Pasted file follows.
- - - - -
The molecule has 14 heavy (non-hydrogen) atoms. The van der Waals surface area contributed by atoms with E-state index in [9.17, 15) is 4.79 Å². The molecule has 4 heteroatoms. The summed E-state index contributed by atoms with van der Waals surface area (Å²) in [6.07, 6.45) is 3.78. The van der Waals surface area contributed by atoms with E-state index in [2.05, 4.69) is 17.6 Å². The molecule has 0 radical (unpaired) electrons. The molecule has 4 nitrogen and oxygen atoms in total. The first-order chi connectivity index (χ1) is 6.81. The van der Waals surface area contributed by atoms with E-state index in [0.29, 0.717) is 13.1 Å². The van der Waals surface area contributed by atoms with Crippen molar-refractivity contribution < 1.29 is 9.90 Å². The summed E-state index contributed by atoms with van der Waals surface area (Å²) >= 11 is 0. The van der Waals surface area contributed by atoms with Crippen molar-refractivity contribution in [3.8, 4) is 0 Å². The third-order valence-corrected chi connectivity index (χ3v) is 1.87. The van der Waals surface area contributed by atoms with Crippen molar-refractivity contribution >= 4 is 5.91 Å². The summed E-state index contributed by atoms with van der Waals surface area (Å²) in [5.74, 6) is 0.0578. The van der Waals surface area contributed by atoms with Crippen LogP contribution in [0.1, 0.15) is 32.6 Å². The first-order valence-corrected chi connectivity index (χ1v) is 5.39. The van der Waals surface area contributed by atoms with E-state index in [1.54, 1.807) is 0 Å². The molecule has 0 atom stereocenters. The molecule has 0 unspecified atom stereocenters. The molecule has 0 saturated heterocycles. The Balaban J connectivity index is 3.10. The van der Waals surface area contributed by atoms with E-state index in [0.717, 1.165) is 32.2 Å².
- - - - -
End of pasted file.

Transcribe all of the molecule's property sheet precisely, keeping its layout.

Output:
The molecule has 14 heavy (non-hydrogen) atoms. The van der Waals surface area contributed by atoms with E-state index in [9.17, 15) is 4.79 Å². The molecule has 4 heteroatoms. The summed E-state index contributed by atoms with van der Waals surface area (Å²) in [6.07, 6.45) is 3.78. The van der Waals surface area contributed by atoms with E-state index in [2.05, 4.69) is 17.6 Å². The molecule has 0 radical (unpaired) electrons. The molecule has 4 nitrogen and oxygen atoms in total. The first-order chi connectivity index (χ1) is 6.81. The van der Waals surface area contributed by atoms with E-state index in [0.29, 0.717) is 13.1 Å². The van der Waals surface area contributed by atoms with Crippen molar-refractivity contribution < 1.29 is 9.90 Å². The summed E-state index contributed by atoms with van der Waals surface area (Å²) >= 11 is 0. The van der Waals surface area contributed by atoms with Crippen molar-refractivity contribution in [3.8, 4) is 0 Å². The third-order valence-corrected chi connectivity index (χ3v) is 1.87. The van der Waals surface area contributed by atoms with Crippen molar-refractivity contribution >= 4 is 5.91 Å². The summed E-state index contributed by atoms with van der Waals surface area (Å²) in [5.74, 6) is 0.0578. The van der Waals surface area contributed by atoms with Crippen LogP contribution in [0.1, 0.15) is 32.6 Å². The first-order valence-corrected chi connectivity index (χ1v) is 5.39. The van der Waals surface area contributed by atoms with E-state index in [1.54, 1.807) is 0 Å². The molecule has 0 atom stereocenters. The molecule has 0 unspecified atom stereocenters. The molecule has 0 saturated heterocycles. The Balaban J connectivity index is 3.10. The van der Waals surface area contributed by atoms with E-state index in [0.717, 1.165) is 32.2 Å².